She might have been a tree huggin’ hippie with tortoise-like nostrils, but Joni Mitchell knew a thing or two. One crusty gem in that nosehole of knowledge was this: ‘you don’t know what you got ‘til it’s gone.’ Ask any amputee and they’ll tell you (unless it was their head that got the chop). I wouldn’t quite call mine a limb, but I can tell you, not having it rrrreally stings. No no, not that thing. I’m talking about my iPod. The one that upped and died on Friday.
I don’t wanna sink my blue tooth into Apple over this one, after all, I caned my iPod for about five hours a day. Admittedly, I only bought the thing two years ago, but given that it’s survived travelling through five continents and been dropped more times than a Pentridge soap cake, I’m fairly philosophical about it. I’m okay, you’re okay, it’s okay… Except for the fact that now I don’t have an iPod. Which sucks, far more than I thought it would. Okay, so maybe the amputation metaphor was a bit overcooked. It’s not that bad. What it’s like is when you cut your thumb or your forefinger, and you realise just how many times you (I dunno) stir the pot, pick the parsnip or finger the villain in a given afternoon.
And I’m not the only one whose pod ate itself on Friday – there was a queue three deep at the Apple retailer, all waiting to be told just how much it costs to resuscitate the pesky things. How much could it cost? Ouch, that much. Man, at least reviving a loved one is covered by insurance. New screen? One seventy five. New hard-drive? Two seventy. New iPod? Not much more than that. Message? Spin’n’bin.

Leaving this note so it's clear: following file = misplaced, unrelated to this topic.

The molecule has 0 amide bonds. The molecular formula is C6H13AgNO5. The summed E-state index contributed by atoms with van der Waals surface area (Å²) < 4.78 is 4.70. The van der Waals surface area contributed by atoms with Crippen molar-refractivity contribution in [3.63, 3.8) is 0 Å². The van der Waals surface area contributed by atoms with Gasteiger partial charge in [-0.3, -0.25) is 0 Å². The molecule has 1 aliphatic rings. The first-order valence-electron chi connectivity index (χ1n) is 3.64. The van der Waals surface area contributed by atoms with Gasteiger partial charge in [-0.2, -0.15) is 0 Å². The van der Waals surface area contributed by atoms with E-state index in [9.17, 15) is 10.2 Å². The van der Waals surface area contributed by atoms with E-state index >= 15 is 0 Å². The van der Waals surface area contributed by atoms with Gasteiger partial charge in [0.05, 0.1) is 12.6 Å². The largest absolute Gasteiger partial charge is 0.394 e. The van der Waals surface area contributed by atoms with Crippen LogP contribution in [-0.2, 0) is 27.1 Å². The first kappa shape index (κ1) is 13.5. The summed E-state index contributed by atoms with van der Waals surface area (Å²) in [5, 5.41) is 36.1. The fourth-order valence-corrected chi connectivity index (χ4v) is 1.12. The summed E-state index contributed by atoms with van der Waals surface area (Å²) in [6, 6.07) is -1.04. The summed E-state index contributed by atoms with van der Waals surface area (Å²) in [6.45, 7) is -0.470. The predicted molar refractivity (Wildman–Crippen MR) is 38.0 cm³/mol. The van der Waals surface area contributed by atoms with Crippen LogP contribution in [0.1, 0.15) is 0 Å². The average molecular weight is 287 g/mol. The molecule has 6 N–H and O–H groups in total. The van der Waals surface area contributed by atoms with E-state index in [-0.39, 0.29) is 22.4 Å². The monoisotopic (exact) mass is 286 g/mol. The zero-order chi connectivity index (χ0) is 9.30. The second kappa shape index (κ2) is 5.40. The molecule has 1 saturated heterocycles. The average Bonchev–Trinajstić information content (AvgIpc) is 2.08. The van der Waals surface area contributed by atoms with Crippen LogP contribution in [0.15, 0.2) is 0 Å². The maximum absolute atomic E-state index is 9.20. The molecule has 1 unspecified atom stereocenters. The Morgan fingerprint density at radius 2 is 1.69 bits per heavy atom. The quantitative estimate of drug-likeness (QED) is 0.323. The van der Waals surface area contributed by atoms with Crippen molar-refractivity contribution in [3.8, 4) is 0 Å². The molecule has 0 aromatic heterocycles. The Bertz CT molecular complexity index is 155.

Ironically enough (given that they invented this shithouse way of making things and doing business), my Sony discman is still going strong. Sure, it’s of the non-skipping variety, but the sordid, cumbersome reality of having to do a redun-dance with a case full of discs, an accumulating mound of CD-Rs (the cellophane! the Artlines! the cracked jewel cases! the horror!) and burning through a set of AAs a week repelled me more than spider veins glanced up the spread leg of a fat old school ma’am. You think I’m joking, but seriously, the whole thing was so utterly repellant that I seriously considered stealing the pink iPod mini out of the hand of a tween standing outside the milk bar waiting for Humbert Humbert to arrive with his lollipop.
So instead of that, I’m using my digital recorder. Sure, it sounds fine, but it burns double the batteries of my massive, clunky discman, and it’s fragile. Well, anything’s fragile when you’ve got the co-ordination of a baby elephant.
My digital recorder’s got a flash memory of 1GB, which not so long ago was quite a lot. But after losing 20GB worth of music on shuffle, you realise what a difference a stupid, white object was making in your pathetic life. Which must have been the same reason why the jüzzy, Glenferrie Rd teen in front of me at the Apple shop was on the verge of tears.
Teen: Bin it? But… what am I gonna do? (lip all a-quiver)
Teen’s dad: You’re just gonna have to wait until you can get a new one.
Teen: But, I, I, I can’t…. (machinating) Daddy, can I have a new iPod? (more quivering)
Teen’s dad: No.
Teen: But dad, I can’t, I can’t live without it.
Teen’s dad: Why?!
Teen: I just, I just can’t.
And hate her though I might, I couldn’t help feeling - no, not even sympathy, but even empathy. It was true. I can’t say I understood why she was wearing marl tracksuit pants with her underpants visible over the top, but at the same time, I knew exactly, truly, deeply just how she felt.
Originally published in Inpress, February '07
© Peter Chambers 2007
in which the naked chimp is unmasked, his machines debugged, and his bugbears debunked
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